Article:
The subtleties of suitability

26 April 2016

IFAs can expect guidance from the FCA about how to produce shorter client suitability reports following last month's publication of the Financial Advice Market Review (FAMR), the FCA has confirmed.

Readers may recall from Esme's blog last month that FAMR was set up to investigate the so-called "advice gap" at the heart of the industry.  In order to plug the gap, FAMR focussed on ways to reduce the cost of financial advice.  One of the areas considered was the production of "suitability reports".  FAMR discovered that IFAs were adopting different approaches to the production of suitability reports and there were varying degrees of uncertainty amongst IFAs of what level of information should be included.

In order to correct this problem, FAMR recommended that "the FCA and industry should continue to work together with the aim of bringing about improvements to suitability reports, reducing their length, where appropriate and the time firms spent preparing them."

So what will the "improvements" be?  Firstly, it is important to note that FAMR is not recommending a rewrite of the FCA's conduct of business sourcebook (COBS). In any suitability report, the IFA is still required to:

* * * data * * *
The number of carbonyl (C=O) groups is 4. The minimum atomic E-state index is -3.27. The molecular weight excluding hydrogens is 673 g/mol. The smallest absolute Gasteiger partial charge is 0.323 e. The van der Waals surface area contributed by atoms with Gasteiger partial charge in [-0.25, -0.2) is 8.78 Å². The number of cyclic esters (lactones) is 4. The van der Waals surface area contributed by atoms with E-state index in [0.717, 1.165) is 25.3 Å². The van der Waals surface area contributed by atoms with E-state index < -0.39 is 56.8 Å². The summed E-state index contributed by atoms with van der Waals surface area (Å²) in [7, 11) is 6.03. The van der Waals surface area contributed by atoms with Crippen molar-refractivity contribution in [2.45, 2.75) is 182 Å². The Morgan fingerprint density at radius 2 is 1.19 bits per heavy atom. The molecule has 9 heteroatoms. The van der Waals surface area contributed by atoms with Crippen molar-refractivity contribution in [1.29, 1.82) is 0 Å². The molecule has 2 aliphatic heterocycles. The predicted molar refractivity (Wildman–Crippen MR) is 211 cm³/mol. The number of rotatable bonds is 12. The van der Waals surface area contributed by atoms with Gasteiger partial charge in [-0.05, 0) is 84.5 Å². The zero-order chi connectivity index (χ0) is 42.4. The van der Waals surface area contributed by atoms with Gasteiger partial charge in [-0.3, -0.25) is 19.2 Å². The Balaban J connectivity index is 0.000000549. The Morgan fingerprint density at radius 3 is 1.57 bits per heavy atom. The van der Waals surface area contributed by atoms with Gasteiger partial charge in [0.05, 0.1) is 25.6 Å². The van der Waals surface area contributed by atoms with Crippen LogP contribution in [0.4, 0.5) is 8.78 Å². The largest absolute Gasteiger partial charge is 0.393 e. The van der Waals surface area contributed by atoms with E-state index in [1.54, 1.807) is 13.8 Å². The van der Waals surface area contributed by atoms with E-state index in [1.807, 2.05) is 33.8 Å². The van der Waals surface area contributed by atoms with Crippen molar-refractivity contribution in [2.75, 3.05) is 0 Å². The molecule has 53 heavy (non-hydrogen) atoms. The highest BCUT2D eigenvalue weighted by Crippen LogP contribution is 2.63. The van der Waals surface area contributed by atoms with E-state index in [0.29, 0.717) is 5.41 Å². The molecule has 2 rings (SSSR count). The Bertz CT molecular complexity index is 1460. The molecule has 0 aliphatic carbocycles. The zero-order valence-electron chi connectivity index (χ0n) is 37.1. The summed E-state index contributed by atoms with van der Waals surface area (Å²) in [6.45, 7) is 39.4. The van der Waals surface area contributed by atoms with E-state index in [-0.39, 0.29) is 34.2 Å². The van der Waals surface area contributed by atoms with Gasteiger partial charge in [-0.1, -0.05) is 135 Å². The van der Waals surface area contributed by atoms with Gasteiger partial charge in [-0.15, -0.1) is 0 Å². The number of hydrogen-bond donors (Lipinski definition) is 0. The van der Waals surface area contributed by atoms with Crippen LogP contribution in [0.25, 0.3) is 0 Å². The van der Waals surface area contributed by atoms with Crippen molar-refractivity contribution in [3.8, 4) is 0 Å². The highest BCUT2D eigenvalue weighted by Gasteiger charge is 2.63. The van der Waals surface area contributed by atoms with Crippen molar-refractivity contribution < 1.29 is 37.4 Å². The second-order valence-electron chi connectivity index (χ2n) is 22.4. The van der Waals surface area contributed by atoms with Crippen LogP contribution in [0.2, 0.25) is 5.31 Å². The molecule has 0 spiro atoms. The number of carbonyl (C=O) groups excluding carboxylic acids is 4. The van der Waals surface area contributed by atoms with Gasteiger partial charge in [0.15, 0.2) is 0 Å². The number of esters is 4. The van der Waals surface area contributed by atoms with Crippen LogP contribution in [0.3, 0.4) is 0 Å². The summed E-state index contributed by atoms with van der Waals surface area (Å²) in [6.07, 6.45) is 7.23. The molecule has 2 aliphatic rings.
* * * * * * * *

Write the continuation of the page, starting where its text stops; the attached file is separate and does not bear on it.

• specify the clients demands and needs;
  • explain why the firm has concluded that the recommended transaction is suitable for the client having regard to the information provided by the client; and
  • explain any possible disadvantages of the transaction for the client.

On the back of FAMR's recommendation, Ed Smith (the man who headed-up FAMR) confirmed last week that the FCA will be providing IFAs with "guidance" on suitability reports and stated that the FCA will be "creating templates with which we can give the industry confidence to use shorter suitability reports".  This implies that if the guidance or templates are followed by the IFA, in order to provide "punchier" advice, then the IFA should meet the requirements of COBS (above).

This is welcome news but it remains to be seen whether the forthcoming guidance or templates work in practice.  One of the main reasons why some suitability reports are long and vary across the industry is that IFAs are concerned that their advice will be deemed inadequate by FOS.  Therefore, the acid test for these reforms will be how FOS responds to a complaint about a suitability report in circumstances where an IFA has followed the FCA's guidance or templates. 

If IFAs follow the new guidance in good faith, but FOS repeatedly finds (for whatever reason) that advice is incomplete or unsuitable, we can foresee a situation where industry confidence in the reforms quickly fades.  IFAs would regress to more comprehensive and detailed advice so as to avoid complaints.  However, if FOS adopts a pragmatic approach and appreciates the reasons why a shorter suitability report has been provided to a particular client, we would hope that FOS would find in favour of the IFA if the advice was (on the whole) suitable.

Of course, at this stage, it is not clear what the FCA's guidance or templates will be or how FOS will react in any given case to a shorter suitability report.  Recent form suggests the FCA will be reluctant to impose anything on FOS.  For now, then, the subtleties of suitability remain.


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